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Choose a Designer: 10 Tips

blog_choosingA well-planned, nicely executed website is a good investment that will provide many years of service. Follow these steps to ensure the development process goes as smoothly as possible. Have fun with your designer and enjoy your new site!

1. Do Your Homework – While you don’t have to walk into a meeting with  a stack of drawings and notes, it is a good idea to form some opinions to help you select the best design partner and to communicate to that person what you would like. Do some web browsing and make notes on what you like and don’t like about other sites. Review a selection of competitive sites,  and also out-of-industry efforts. A lot of great ideas come from cross-pollination and a fresh perspective.

2. Your Name Precedes You- If you don’t already have a domain name registered, come up with some possibilities. Check to see if they are available using a domain purchasing service like GoDaddy.com and if one you like is available, snap it up! Names can be registered at a cost of about $10 for one year, so it’s worth getting a few lined up, to increase your options, and let the ones you don’t use expire. (Keep in mind that while it’s nice to have a few potential names in your back pocket, a good web builder will be able to offer insight into the name game.)

3. Portfolio – Based on the opinions you’ve established, you will be able to get a sense of which firms are worth meeting with based on their portfolio. Make sure any company you are considering has experience developing interesting, user-friendly websites.  Look for evidence the firm shares your aesthetic and feels like a good fit for your brand. For example, if the design firm in question does mostly e-commerce sites, and you are more interested in corporate identity, indications are it will not be a great match.

4. Customization – Ascertain that this site and any attendant social, mobile or e-commerce solutions be built around the needs of your company,  not ripped from worn-out playbook and mapped onto a generic template.

5. SEO – Do the company’s  existing sites deliver on search engine optimization? Launch some searches and see!

6. Autonomy – Will your site require frequent updates, or is it a launch-once live-forever arrangement? If the former, are you prepared to learn the few easy steps it will take to update the site yourself, or have a member of your staff do it? Or is this a service you would prefer to outsource?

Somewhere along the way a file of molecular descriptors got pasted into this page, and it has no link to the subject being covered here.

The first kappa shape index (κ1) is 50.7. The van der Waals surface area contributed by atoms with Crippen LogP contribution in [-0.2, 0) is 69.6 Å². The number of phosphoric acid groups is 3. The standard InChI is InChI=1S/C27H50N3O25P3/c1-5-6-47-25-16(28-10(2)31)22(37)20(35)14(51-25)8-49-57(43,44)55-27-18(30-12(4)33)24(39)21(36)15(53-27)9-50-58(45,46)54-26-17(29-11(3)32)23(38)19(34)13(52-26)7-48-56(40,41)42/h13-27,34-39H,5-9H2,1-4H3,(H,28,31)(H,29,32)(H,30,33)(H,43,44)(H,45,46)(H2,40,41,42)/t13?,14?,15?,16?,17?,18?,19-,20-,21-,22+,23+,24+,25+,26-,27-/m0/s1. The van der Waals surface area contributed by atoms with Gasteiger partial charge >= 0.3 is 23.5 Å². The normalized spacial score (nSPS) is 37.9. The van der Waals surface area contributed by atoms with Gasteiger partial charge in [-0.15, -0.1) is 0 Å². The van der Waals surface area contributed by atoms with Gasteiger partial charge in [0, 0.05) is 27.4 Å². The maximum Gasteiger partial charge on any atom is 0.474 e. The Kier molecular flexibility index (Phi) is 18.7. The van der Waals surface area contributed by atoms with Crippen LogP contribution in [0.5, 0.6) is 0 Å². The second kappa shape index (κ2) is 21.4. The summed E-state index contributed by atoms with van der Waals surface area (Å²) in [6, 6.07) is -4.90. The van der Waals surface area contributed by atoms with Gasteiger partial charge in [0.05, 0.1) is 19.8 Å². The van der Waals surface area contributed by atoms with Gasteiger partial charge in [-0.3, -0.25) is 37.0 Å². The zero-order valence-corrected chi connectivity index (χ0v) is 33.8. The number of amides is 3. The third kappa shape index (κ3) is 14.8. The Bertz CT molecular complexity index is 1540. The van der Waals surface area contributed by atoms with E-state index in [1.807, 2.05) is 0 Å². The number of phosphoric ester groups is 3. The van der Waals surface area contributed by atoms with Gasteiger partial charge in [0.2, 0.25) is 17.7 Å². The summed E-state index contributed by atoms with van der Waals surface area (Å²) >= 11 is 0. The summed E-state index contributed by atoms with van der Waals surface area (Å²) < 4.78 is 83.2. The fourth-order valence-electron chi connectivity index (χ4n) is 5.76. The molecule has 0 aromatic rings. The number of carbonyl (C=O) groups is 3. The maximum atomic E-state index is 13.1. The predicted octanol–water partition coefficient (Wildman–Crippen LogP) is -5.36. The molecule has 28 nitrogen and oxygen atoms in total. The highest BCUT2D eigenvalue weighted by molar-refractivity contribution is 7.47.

7. References – Ask if there are past clients you can talk to about their level of satisfaction. You can also use a posted portfolio to track down references independently. Call or email and ask if there is someone you can speak to about their web design.

8.  Cost – Find out if there will be any monthly hosting costs and expect to have spelled out exactly what is included for your fee. Interview a few firms and see how their offerings and prices  stack up. Be prepared to pay a portion upfront and the remainder on completion of design.

9. Written Agreement – Be sure to get a written agreement you can review in advance, to ensure you are getting the products and service you expect.

10. Code in Perpetuity -Given the nature of open-source programming, it’s unrealistic to expect to “own” the code. That said, you should expect to own the right to use the code as written, in perpetuity, for the scope of the designated project.  That would include the right to use the code and site launch elements ongoing.

In short, from the client’s perspective, an ideal web-building agreement specifies that at the end of the process the client “owns” the site. That includes the content, the domain name and the right to use the code. Make sure this is spelled out in your written agreement. Unless you have a specific incentive for deviating from ensuring this level of future-proofing your rights, this would be the idea. You do not want to be entering into a “lease-style” arrangement where if at any point you decide to change vendors you can have your existing site yanked away.